What can I substitute for White Balsamic Vinegar?

White balsamic vinegar is one of my favorite types of vinegar. I always have white balsamic vinegar in stock since I use it to brighten my dishes. I use it in dishes that need to have a sweet, tart flavor.

So what is white balsamic vinegar? Manufacturers make white balsamic vinegar using unfermented white grape juice.

The grape juice is pressure-cooked until it caramelizes to form a syrup. White balsamic vinegar is usually pressure-cooked so that it does not brown.

The syrup is then fermented to form alcohol that acetic bacteria attacks and turns into vinegar. This vinegar is aged in barrels for several years. Aging the vinegar is important because it ensures the flavor and aroma of the vinegar are concentrated.


White balsamic vinegar is golden in color. Compared to balsamic vinegar, it has a milder flavor. 

A lot of people prefer using balsamic vinegar because it in no way interferes with the color of your dish.

I’m pretty sure you’ve had those moments when you add balsamic vinegar to your salad dressing and end up with a brown salad that is not so appealing to the eye.

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White balsamic vinegar uses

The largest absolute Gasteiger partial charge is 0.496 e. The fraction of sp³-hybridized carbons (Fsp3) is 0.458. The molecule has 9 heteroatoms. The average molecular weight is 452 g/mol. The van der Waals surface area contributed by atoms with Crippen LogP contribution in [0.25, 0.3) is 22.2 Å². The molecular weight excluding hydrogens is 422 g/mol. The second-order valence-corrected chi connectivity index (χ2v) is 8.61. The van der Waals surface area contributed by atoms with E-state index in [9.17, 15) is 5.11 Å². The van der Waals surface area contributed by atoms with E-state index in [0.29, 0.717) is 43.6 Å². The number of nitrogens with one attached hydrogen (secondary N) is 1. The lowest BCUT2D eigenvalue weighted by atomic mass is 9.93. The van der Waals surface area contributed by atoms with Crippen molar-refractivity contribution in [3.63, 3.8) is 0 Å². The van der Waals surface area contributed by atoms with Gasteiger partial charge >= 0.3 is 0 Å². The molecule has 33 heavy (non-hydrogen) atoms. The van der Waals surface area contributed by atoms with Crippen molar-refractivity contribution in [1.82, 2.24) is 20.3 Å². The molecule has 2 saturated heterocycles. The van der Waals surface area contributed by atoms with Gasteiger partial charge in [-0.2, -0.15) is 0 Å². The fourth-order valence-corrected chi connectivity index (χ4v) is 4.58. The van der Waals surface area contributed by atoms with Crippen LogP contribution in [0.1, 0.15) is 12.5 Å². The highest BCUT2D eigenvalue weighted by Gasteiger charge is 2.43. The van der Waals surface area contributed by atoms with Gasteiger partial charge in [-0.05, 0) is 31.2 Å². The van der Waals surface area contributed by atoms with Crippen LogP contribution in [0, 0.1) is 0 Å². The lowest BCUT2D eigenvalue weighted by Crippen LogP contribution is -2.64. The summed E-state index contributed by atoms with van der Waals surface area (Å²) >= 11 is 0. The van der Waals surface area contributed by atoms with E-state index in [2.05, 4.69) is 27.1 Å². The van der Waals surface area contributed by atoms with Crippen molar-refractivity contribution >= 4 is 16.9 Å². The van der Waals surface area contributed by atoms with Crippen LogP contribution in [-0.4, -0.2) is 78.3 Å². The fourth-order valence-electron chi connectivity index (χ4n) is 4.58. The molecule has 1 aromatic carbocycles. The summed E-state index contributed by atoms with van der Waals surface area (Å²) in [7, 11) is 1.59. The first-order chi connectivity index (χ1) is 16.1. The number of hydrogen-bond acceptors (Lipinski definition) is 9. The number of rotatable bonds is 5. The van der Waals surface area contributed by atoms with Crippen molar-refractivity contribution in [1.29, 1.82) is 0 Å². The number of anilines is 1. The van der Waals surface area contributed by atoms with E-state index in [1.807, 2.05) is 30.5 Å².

Most people think that white balsamic vinegar should only be used in salads. If that is all you use it for, you are definitely missing out. Here are a few interesting uses for white balsamic vinegar.

  • In sauces and soups

You can add a splash of white balsamic vinegar to your sauces and soups to give them that amazing taste. White balsamic vinegar complements tomato-based sauces and soups. Add it towards the end of your cooking for the best flavor.

  • Let it be a syrup

Yes, you can use white balsamic vinegar as a syrup. Simply cook it down to reduce it to a syrup and sprinkle it over your scoop of ice cream.

  • In marinades for meat and tofu

White balsamic vinegar is a great addition to meat and tofu marinades. Just mix a little bit of the white balsamic vinegar with a dollop of mustard and sliced shallots for an easy marinade.

  • In cocktails

You can use white balsamic vinegar to make your cocktails even tastier. The white balsamic vinegar adds a sweet-tart flavor to your cocktails.

  • In braised dishes

White balsamic vinegar is a great addition to braised dishes. Add a splash of vinegar to your dish towards the end of your cooking.  It will brighten up your dish and give it a rich and slightly sweet flavor.

White Balsamic Vinegar Substitutes.

When choosing a white balsamic vinegar substitute, I suggest going for one that has a neutral flavor and will not overwhelm your dish.

Most of these substitutes will give you good results, and you may not even be able to tell the difference. Here are the three most suitable substitutes for balsamic vinegar.

  1. Rice wine vinegar

Rice wine is made from fermented rice. Manufacturers make it by first converting the sugars in the rice to alcohol and then ferment the alcohol with bacteria to form rice wine vinegar.